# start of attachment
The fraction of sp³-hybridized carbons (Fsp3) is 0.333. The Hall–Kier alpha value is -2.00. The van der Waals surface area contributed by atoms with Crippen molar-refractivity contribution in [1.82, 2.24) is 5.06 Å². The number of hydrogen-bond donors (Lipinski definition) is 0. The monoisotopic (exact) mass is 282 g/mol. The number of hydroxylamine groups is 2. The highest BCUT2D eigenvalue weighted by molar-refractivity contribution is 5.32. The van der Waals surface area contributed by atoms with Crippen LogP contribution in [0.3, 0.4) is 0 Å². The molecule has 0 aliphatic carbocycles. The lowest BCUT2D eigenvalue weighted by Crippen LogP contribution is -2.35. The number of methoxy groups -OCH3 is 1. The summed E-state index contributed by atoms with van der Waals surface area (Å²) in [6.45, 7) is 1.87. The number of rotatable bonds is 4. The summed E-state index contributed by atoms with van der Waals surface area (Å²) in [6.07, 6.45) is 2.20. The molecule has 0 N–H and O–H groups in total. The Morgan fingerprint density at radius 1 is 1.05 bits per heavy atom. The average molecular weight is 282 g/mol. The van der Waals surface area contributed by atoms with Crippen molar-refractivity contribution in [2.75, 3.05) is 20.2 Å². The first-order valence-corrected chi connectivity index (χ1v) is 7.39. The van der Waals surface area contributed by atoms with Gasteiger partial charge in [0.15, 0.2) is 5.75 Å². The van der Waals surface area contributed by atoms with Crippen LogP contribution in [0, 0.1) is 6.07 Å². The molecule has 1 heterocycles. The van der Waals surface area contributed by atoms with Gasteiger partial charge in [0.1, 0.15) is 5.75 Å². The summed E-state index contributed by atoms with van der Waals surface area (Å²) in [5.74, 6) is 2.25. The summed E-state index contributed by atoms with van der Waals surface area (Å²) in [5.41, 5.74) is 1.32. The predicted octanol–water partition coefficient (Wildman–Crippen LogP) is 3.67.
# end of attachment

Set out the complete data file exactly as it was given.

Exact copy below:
The fraction of sp³-hybridized carbons (Fsp3) is 0.333. The Hall–Kier alpha value is -2.00. The van der Waals surface area contributed by atoms with Crippen molar-refractivity contribution in [1.82, 2.24) is 5.06 Å². The number of hydrogen-bond donors (Lipinski definition) is 0. The monoisotopic (exact) mass is 282 g/mol. The number of hydroxylamine groups is 2. The highest BCUT2D eigenvalue weighted by molar-refractivity contribution is 5.32. The van der Waals surface area contributed by atoms with Crippen LogP contribution in [0.3, 0.4) is 0 Å². The molecule has 0 aliphatic carbocycles. The lowest BCUT2D eigenvalue weighted by Crippen LogP contribution is -2.35. The number of methoxy groups -OCH3 is 1. The summed E-state index contributed by atoms with van der Waals surface area (Å²) in [6.45, 7) is 1.87. The number of rotatable bonds is 4. The summed E-state index contributed by atoms with van der Waals surface area (Å²) in [6.07, 6.45) is 2.20. The molecule has 0 N–H and O–H groups in total. The Morgan fingerprint density at radius 1 is 1.05 bits per heavy atom. The average molecular weight is 282 g/mol. The van der Waals surface area contributed by atoms with Crippen molar-refractivity contribution in [2.75, 3.05) is 20.2 Å². The first-order valence-corrected chi connectivity index (χ1v) is 7.39. The van der Waals surface area contributed by atoms with Gasteiger partial charge in [0.15, 0.2) is 5.75 Å². The van der Waals surface area contributed by atoms with Crippen LogP contribution in [0, 0.1) is 6.07 Å². The molecule has 1 heterocycles. The van der Waals surface area contributed by atoms with Gasteiger partial charge in [0.1, 0.15) is 5.75 Å². The summed E-state index contributed by atoms with van der Waals surface area (Å²) in [5.74, 6) is 2.25. The summed E-state index contributed by atoms with van der Waals surface area (Å²) in [5.41, 5.74) is 1.32. The predicted octanol–water partition coefficient (Wildman–Crippen LogP) is 3.67.